How to Teach Your Lover (and have them not hate you)

See! He's even smiling a little... .... ...!
See! He’s even smiling a little… …. …!

It’s common wisdom that two people engaged in a romantic liaison should never under any circumstances teach one another to do anything. From running to poker, nothing good can come of this.

Or can it?

R and I have survived the winter of sharing our sports with one another. Here’s how we did it without one stabbing the other with a sharpened ski pole.

1. Have an actual interest in learning the sport.

I’m serious here. Reasons you should learn a sport from your lover: you want to play that sport and want to play it with them at some point in time. Reasons you should not learn a sport from your lover: you want to keep an eye on them, you don’t like them having their me-time, they’re forcing you. These are bad bad bad bad reasons and will only make the experience miserable.

I dated someone who forced me to run with him. It was the worst. I didn’t start running again until nearly 3 years after we broke up. Why? Because it was torture. Don’t torture; it’s mean.

2. Establish a teacher-student relationship that is different from your partner-partner relationship.

During teaching time, let the teacher teach and let the student be a student. Don’t just acknowledge that the teacher knows what they are doing, take it for granted. Believe it from your frostbitten nose to your tennis-shoed toes.

For us, this was pretty easy. We’re both athletes used to being coached, for one. But, perhaps more importantly, we do a pretty good job of communicating our lesson needs to one another. Teaching tennis is part of R’s job. It’s what he does, and he does it quite well. When it came time to teach him to ski, I took cues from our tennis lessons on how to talk, how to explain things, and how to listen.

This isn’t to say it’s always easy. R, for example, does this thing called “talking” which drives me nuts. I can’t listen, wind up, aim, and hit a ball of yellow fuzz all at the same time.

3. Know your limits as a teacher.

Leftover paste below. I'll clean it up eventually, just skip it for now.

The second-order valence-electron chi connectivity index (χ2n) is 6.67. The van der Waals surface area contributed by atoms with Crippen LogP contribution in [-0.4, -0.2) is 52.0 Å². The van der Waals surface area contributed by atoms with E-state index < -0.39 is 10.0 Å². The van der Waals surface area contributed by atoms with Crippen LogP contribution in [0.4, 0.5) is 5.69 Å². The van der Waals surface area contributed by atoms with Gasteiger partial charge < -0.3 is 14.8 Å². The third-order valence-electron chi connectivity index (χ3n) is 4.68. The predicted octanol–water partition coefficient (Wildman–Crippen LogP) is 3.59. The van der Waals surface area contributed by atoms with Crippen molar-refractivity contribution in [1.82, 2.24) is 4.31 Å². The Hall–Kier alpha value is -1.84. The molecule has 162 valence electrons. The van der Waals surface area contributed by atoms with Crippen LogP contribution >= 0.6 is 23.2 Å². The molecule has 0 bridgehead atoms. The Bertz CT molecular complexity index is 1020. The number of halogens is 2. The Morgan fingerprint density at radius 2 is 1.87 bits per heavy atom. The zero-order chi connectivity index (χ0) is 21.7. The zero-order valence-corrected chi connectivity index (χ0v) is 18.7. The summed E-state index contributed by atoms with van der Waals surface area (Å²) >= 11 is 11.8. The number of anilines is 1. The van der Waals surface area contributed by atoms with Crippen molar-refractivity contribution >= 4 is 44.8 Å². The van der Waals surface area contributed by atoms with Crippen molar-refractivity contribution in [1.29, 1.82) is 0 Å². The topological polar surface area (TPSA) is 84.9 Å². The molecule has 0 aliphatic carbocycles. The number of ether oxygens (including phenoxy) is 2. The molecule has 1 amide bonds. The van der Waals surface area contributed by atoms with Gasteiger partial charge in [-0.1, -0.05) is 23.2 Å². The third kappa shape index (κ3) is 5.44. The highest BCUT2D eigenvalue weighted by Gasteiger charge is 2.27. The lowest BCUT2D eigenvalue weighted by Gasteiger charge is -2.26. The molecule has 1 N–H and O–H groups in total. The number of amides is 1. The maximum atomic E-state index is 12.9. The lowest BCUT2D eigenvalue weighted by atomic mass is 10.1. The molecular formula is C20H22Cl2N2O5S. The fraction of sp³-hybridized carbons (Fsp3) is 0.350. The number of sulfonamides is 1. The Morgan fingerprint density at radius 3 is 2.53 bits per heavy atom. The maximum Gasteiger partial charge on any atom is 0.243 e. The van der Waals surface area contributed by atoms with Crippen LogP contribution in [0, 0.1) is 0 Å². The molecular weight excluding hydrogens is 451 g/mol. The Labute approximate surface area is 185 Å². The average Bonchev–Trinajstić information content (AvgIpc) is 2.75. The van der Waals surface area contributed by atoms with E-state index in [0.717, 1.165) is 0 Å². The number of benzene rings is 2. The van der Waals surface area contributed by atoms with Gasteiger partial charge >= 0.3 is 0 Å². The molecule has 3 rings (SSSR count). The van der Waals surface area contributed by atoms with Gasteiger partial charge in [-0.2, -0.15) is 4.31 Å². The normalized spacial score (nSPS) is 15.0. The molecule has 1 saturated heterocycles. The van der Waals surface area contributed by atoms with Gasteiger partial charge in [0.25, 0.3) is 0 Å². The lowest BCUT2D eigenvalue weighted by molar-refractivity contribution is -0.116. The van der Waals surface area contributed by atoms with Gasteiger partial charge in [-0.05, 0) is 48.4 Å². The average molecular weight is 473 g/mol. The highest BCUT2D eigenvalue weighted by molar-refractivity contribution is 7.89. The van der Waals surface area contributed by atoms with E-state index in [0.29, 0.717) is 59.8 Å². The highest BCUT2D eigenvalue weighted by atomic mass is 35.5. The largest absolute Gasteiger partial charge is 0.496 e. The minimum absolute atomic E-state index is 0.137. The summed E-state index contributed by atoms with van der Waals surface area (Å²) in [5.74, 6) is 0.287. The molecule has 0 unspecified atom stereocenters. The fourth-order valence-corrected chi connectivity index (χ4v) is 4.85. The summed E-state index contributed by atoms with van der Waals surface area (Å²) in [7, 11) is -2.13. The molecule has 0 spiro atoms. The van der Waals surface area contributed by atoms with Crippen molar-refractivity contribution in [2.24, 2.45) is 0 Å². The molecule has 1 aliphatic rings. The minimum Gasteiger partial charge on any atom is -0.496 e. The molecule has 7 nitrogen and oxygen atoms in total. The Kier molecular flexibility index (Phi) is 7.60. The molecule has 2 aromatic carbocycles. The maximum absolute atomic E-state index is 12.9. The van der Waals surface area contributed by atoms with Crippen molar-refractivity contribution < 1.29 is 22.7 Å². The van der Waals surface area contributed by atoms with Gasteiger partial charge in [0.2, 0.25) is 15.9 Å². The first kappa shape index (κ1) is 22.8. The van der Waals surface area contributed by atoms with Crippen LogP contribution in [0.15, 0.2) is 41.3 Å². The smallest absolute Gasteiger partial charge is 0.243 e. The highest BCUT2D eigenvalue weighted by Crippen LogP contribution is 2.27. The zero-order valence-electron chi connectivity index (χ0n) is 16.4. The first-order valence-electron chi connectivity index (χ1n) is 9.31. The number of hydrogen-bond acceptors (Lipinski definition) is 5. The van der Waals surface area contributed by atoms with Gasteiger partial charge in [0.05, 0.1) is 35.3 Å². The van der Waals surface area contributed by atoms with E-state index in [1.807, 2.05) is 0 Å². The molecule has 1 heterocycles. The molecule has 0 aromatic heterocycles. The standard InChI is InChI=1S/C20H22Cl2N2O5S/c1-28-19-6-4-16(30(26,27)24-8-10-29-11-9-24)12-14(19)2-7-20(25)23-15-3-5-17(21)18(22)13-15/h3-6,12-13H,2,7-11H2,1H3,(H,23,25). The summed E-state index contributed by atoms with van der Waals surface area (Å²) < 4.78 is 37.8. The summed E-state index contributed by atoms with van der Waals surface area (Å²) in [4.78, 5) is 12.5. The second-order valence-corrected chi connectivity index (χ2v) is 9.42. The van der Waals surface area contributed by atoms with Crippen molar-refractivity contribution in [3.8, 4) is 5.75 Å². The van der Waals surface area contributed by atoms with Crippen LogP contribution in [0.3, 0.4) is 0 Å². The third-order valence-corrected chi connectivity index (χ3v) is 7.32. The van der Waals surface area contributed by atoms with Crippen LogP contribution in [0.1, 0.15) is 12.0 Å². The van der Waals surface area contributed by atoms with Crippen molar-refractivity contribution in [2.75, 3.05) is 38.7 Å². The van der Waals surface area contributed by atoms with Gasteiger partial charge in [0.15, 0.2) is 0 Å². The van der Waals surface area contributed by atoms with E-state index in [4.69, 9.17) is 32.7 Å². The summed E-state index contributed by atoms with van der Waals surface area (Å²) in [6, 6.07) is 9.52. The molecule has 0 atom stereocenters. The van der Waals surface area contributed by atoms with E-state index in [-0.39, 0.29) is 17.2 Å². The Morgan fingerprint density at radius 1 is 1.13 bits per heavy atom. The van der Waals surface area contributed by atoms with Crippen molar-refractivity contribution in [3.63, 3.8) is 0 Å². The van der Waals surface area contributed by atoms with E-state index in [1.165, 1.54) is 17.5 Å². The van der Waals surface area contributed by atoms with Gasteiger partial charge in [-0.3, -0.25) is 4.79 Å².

I can’t speak for R here, but I can speak for myself. I have never taught skiing to anyone. I am navigating this teaching thing by guesswork, relying on examples and tricks I either overheard or vaguely remember from the two winters I raced. I know I can’t be his only instructor, which leads me to —

4. Allow and encourage them to learn from someone else.

You’re not the only person in the universe, and you may not be the best teacher for your lover. I’m not the best person to teach a complete newbie how to ski, so I helped R get set with rental gear and gave him a good luck kiss before he went off to take lessons from a properly trained professional.

In tennis, a shoulder injury prevents me from doing a normal overhand serve. The person who taught me my serve wasn’t R, but one of our friends who happened to know enough about tennis to suggest it. R don’t take it personally that someone else’s boyfriend fixed my serve.

Coach on the court. Coach’s girlfriend, not paying attention. Per usual.

I use the word fixed very loosely here. My serve is terrible. But at least it doesn’t feel like my arm is tearing through the socket every time I try.

5. Kiss them when they’re happy, kiss them when they’re pissed.

Unless they don’t like kissing. In which case why are you dating this person?

Here, basically, no matter what, be positive. If they’re driving you nuts, be positive. If they’re getting ticked at you, be positive. Tell them that they’re doing great. If they really aren’t doing great, give them a kiss and say, “That’s enough for today.” Maybe they had a bad day. Don’t make it worse by forcing them freeze on the chairlift or hurt themselves by flailing frustratedly at a ball of fuzz.

That’s all the advice I have. Do you have experience teaching your loved one, or being taught by them? Funny stories, epic fails, or brilliant victories? Tell me about them. 🙂

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4 thoughts on “How to Teach Your Lover (and have them not hate you)”

  1. I read your headline and was ready to dismiss this as NOT POSSIBLE. But these are awesome tips. Of course, you just happen to be a boddhisattva, which I think probably helps.

    1. At the very least I am dedicated to the cause of spreading the gospel of skiing, bringing the blessing of the schuss to those who haven’t even dreamed of such joy. (Or something.)
      He’s too kind to say it, but I think I’m the more difficult student!
      Thank you for the kind words. Anything is possible, right?

  2. I taught my husband to ride two winters ago. I was super hesitant to try this, since I’d tried (and failed) this with my ex. Happily, hubby really wanted to get good. We weathered the experience pretty well, too. It helped I wasn’t attached to the outcome. If he figured it out, great. Otherwise, he could continue to ski. Either way, it motivated me to hit the hill more than normal the last two seasons. I get the feeling this could be a slippery slope for even the strongest couples. I don’t think our experience is typical. Phew.

    1. Phew! Glad you both made it through! Has he switched to skiing altogether?
      “Don’t be attached to the outcome” should be #1.5. I didn’t have high expectations going into teaching him, and I think that helped! At least it helped me to not put pressure on him. I feel a lot of pressure to not suck at tennis as the tennis pro’s girlfriend… Learning humility and how to be bad at something with grace.
      Really failing at the “with grace” part, though.

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